As Shawnee staff and city leaders move forward with plans to put a vote on a property tax increase to fund a potential community center before city residents later this year, designers this week are getting public input on concepts for the proposed project.
City staff led an open house last night to share initial design concepts based on feedback from residents over the past year. City leaders and staff as well as designers from Perkins+Will, architects at Clark Enersen Partners and staff from JE Dunn Construction were on hand Tuesday for the open house at Shawnee Mission Northwest.
The council Feb. on 11 will consider a mail-in ballot question in the spring that would ask Shawnee voters if they would approve a mill levy increase to fund the new community center, which would be located on 26 acres east of West 61st Street and Woodland Drive.
Residents discuss community center concepts
The open house had a steady stream of residents last night who saw preliminary concepts of floor plans and artistic renderings of the exterior and interior spaces for the community center.
Last year, city staff collected feedback from residents through surveys, public meetings and also a “build-a-center” workshop to see what they would like to see in a community center. That feedback, combined with the makings of a master plan for operations, inspired the design concepts being showcased for residents this week, said Tonya Lecuru, deputy parks and recreation director.
“We did this a little bit different than I think some cities normally do this where we’re trying to gather a lot of this information prior to the election so we can make sure that when we give somebody a cost, it’s going to cost X amount of dollars to build this facility and operate it; there’s guarantee in there,” Lecuru said. “We want to make sure that whatever we provide to the residents, it’s something that’s feasible for everyone.”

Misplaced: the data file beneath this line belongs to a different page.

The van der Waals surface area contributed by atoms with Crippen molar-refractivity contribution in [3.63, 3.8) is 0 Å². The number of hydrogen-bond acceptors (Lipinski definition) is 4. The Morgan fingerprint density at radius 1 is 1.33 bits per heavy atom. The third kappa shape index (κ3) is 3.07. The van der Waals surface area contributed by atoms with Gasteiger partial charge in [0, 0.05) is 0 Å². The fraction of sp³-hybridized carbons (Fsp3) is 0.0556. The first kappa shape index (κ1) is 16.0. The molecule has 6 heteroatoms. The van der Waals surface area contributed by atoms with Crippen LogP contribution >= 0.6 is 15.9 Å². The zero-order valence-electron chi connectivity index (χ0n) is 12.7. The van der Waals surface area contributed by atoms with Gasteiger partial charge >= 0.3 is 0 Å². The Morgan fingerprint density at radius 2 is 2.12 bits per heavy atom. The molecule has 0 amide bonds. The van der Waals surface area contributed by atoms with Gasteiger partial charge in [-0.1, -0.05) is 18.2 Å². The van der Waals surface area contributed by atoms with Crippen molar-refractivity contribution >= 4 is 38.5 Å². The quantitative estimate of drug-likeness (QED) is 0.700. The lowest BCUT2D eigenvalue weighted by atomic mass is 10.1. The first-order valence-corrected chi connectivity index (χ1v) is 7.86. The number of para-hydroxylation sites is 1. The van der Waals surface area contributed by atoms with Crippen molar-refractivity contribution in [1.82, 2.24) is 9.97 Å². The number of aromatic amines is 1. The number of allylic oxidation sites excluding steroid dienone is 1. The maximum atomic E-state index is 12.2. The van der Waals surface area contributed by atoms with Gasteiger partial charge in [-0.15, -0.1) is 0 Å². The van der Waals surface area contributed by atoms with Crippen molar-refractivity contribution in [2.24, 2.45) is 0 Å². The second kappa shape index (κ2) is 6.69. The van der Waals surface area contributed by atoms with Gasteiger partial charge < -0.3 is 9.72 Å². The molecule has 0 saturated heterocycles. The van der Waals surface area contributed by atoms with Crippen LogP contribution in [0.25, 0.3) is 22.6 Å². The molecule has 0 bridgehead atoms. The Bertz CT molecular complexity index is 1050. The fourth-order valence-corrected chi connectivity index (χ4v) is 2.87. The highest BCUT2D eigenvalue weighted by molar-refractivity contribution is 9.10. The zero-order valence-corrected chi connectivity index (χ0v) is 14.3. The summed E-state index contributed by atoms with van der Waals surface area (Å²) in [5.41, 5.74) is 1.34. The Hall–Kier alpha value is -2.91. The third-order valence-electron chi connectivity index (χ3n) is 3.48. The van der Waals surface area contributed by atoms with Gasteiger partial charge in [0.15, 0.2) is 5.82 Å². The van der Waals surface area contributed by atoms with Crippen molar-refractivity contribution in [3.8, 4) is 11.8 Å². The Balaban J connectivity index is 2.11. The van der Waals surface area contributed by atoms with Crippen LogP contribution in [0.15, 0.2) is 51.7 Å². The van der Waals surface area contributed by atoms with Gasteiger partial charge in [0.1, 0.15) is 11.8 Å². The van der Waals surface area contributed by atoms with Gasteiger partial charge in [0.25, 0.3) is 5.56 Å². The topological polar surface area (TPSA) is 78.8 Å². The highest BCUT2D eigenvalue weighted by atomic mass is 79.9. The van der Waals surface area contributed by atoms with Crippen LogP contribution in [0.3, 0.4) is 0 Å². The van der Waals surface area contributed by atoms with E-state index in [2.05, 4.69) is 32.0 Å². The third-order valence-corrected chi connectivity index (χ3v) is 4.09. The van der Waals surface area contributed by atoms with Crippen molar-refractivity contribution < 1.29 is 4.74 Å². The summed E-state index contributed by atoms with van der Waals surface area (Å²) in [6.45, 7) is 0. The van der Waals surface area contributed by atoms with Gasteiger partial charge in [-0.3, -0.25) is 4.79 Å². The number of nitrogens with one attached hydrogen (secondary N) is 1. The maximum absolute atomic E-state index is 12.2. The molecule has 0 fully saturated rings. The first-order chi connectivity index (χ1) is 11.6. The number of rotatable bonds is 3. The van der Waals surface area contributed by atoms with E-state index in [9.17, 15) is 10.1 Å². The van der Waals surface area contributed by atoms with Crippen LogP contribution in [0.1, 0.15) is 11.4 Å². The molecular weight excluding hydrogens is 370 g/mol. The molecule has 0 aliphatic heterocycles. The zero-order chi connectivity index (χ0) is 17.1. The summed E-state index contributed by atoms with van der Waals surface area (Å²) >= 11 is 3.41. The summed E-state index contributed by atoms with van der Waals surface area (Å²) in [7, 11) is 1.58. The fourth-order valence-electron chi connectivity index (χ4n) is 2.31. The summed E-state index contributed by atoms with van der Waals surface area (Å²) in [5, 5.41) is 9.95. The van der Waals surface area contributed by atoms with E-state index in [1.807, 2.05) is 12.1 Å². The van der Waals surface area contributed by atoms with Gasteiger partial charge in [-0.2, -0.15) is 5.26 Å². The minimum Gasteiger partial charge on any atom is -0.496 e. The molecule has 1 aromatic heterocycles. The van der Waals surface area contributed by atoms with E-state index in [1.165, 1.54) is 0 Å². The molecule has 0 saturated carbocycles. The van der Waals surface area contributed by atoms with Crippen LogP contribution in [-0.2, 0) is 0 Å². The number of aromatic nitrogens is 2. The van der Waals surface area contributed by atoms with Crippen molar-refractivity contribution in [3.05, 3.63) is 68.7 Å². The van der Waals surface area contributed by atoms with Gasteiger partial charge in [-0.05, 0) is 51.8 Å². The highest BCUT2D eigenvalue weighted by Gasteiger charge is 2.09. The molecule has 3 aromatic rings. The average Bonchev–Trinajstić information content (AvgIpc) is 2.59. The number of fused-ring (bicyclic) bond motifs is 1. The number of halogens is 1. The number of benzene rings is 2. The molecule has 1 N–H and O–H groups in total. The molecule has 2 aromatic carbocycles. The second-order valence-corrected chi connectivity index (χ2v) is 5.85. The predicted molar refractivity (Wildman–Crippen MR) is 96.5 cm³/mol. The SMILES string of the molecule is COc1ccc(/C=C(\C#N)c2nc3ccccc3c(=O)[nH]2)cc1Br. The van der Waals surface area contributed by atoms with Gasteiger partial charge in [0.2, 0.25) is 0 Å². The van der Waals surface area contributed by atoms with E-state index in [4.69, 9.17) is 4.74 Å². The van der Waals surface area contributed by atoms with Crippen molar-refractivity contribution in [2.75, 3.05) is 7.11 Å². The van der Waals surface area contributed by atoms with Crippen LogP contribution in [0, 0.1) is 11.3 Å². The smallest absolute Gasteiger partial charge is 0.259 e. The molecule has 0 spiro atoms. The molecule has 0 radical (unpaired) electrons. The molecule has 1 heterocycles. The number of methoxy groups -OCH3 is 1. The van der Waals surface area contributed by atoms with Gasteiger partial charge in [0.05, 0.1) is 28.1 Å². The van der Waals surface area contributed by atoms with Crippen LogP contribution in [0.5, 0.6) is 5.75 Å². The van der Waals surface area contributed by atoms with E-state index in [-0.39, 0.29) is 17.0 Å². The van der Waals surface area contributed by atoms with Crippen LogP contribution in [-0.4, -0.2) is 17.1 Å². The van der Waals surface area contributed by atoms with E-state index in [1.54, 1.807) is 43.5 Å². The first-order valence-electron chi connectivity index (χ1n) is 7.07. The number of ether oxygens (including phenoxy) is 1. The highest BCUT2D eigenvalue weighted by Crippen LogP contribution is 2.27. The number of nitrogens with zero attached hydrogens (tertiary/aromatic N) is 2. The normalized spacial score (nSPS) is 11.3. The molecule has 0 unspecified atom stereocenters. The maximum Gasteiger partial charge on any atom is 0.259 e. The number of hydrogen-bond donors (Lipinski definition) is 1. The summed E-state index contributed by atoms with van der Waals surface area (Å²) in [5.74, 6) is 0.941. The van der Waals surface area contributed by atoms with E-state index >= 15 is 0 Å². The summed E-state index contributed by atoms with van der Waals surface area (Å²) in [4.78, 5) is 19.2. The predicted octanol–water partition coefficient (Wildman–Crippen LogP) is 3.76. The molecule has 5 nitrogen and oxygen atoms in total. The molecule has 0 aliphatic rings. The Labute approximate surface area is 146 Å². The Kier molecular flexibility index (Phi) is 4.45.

In a recent survey, two out of three residents gave strong support for a community center, according to Shawnee city records. Residents shared both pros and cons on the project, Lecuru said, adding that some residents travel to community centers in neighboring cities such as Olathe and Lenexa. These residents hope to have pickleball and an indoor aquatics facility open year-round.
Some residents have shared concerns that they don’t want to pay for a community center with their property taxes if they’re not going to actually use it.
“That’s why we want all the information — pros and cons — if there’s somebody that we can give more information to or they don’t understand, or things that maybe we didn’t consider of think of that we need to make sure we hear,” Lecuru said.
Perkins+Will has been charged with designing a community center within the scope of a $34.7 million budget. However, Lecuru said that by the Feb. 11 meeting, city staff will have a firm cost for construction and maintenance of the community center.
A second open house for the community center will take place today from 5:30 to 7:30 p.m. at Monticello Trails Middle School at 6100 Monticello Road.
“We’re here to educate the residents of what the possibilities are, how it will impact them and their families, and then they can make the choice based on what’s best for them,” Lecuru said.